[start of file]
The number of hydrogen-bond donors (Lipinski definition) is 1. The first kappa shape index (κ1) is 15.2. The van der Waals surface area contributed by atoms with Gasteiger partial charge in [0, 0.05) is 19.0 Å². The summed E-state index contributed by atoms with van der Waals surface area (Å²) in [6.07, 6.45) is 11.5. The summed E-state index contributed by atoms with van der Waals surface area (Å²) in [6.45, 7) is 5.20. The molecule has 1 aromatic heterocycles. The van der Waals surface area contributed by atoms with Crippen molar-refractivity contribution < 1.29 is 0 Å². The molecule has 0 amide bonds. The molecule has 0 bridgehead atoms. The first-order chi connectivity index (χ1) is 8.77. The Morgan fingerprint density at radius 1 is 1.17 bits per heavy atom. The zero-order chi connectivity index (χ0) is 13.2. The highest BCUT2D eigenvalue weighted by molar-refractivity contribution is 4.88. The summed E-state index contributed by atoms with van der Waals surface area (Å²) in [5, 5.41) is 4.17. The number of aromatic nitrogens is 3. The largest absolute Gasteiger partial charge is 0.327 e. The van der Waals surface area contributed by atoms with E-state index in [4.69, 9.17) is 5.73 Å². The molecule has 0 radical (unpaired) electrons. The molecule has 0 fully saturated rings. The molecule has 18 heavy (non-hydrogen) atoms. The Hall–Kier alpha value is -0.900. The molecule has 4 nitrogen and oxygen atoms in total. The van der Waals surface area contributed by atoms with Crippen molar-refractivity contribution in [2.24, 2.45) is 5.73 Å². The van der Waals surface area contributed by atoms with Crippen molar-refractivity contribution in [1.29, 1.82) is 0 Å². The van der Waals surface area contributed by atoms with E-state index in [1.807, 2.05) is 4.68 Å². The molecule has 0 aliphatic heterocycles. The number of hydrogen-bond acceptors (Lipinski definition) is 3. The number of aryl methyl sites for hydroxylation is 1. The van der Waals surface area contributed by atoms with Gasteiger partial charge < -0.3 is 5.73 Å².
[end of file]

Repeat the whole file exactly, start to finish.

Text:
The number of hydrogen-bond donors (Lipinski definition) is 1. The first kappa shape index (κ1) is 15.2. The van der Waals surface area contributed by atoms with Gasteiger partial charge in [0, 0.05) is 19.0 Å². The summed E-state index contributed by atoms with van der Waals surface area (Å²) in [6.07, 6.45) is 11.5. The summed E-state index contributed by atoms with van der Waals surface area (Å²) in [6.45, 7) is 5.20. The molecule has 1 aromatic heterocycles. The van der Waals surface area contributed by atoms with Crippen molar-refractivity contribution < 1.29 is 0 Å². The molecule has 0 amide bonds. The molecule has 0 bridgehead atoms. The first-order chi connectivity index (χ1) is 8.77. The Morgan fingerprint density at radius 1 is 1.17 bits per heavy atom. The zero-order chi connectivity index (χ0) is 13.2. The highest BCUT2D eigenvalue weighted by molar-refractivity contribution is 4.88. The summed E-state index contributed by atoms with van der Waals surface area (Å²) in [5, 5.41) is 4.17. The number of aromatic nitrogens is 3. The largest absolute Gasteiger partial charge is 0.327 e. The van der Waals surface area contributed by atoms with E-state index in [4.69, 9.17) is 5.73 Å². The molecule has 0 radical (unpaired) electrons. The molecule has 0 fully saturated rings. The molecule has 18 heavy (non-hydrogen) atoms. The Hall–Kier alpha value is -0.900. The molecule has 4 nitrogen and oxygen atoms in total. The van der Waals surface area contributed by atoms with Crippen molar-refractivity contribution in [2.24, 2.45) is 5.73 Å². The van der Waals surface area contributed by atoms with Crippen molar-refractivity contribution in [1.29, 1.82) is 0 Å². The van der Waals surface area contributed by atoms with E-state index in [1.807, 2.05) is 4.68 Å². The molecule has 0 aliphatic heterocycles. The number of hydrogen-bond acceptors (Lipinski definition) is 3. The number of aryl methyl sites for hydroxylation is 1. The van der Waals surface area contributed by atoms with Gasteiger partial charge < -0.3 is 5.73 Å².